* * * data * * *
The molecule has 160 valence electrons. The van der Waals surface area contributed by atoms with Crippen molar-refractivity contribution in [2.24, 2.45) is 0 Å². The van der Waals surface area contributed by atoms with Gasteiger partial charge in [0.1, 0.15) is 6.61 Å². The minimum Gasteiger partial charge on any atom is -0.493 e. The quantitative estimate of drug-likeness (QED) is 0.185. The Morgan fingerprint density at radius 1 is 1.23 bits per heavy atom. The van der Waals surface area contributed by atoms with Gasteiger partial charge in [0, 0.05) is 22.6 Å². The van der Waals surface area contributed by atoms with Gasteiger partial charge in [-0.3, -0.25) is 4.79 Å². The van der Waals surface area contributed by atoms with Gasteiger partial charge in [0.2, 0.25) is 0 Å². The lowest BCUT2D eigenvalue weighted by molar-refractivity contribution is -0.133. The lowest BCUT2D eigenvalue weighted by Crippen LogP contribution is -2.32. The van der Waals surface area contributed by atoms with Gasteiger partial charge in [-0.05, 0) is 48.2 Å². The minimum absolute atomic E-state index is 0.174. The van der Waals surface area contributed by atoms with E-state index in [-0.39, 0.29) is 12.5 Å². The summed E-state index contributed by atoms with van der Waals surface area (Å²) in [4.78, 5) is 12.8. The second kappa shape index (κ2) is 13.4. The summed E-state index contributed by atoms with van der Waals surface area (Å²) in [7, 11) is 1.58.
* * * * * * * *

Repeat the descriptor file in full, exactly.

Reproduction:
The molecule has 160 valence electrons. The van der Waals surface area contributed by atoms with Crippen molar-refractivity contribution in [2.24, 2.45) is 0 Å². The van der Waals surface area contributed by atoms with Gasteiger partial charge in [0.1, 0.15) is 6.61 Å². The minimum Gasteiger partial charge on any atom is -0.493 e. The quantitative estimate of drug-likeness (QED) is 0.185. The Morgan fingerprint density at radius 1 is 1.23 bits per heavy atom. The van der Waals surface area contributed by atoms with Gasteiger partial charge in [0, 0.05) is 22.6 Å². The van der Waals surface area contributed by atoms with Gasteiger partial charge in [-0.3, -0.25) is 4.79 Å². The van der Waals surface area contributed by atoms with Gasteiger partial charge in [0.2, 0.25) is 0 Å². The lowest BCUT2D eigenvalue weighted by molar-refractivity contribution is -0.133. The lowest BCUT2D eigenvalue weighted by Crippen LogP contribution is -2.32. The van der Waals surface area contributed by atoms with Gasteiger partial charge in [-0.05, 0) is 48.2 Å². The minimum absolute atomic E-state index is 0.174. The van der Waals surface area contributed by atoms with E-state index in [-0.39, 0.29) is 12.5 Å². The summed E-state index contributed by atoms with van der Waals surface area (Å²) in [4.78, 5) is 12.8. The second kappa shape index (κ2) is 13.4. The summed E-state index contributed by atoms with van der Waals surface area (Å²) in [7, 11) is 1.58.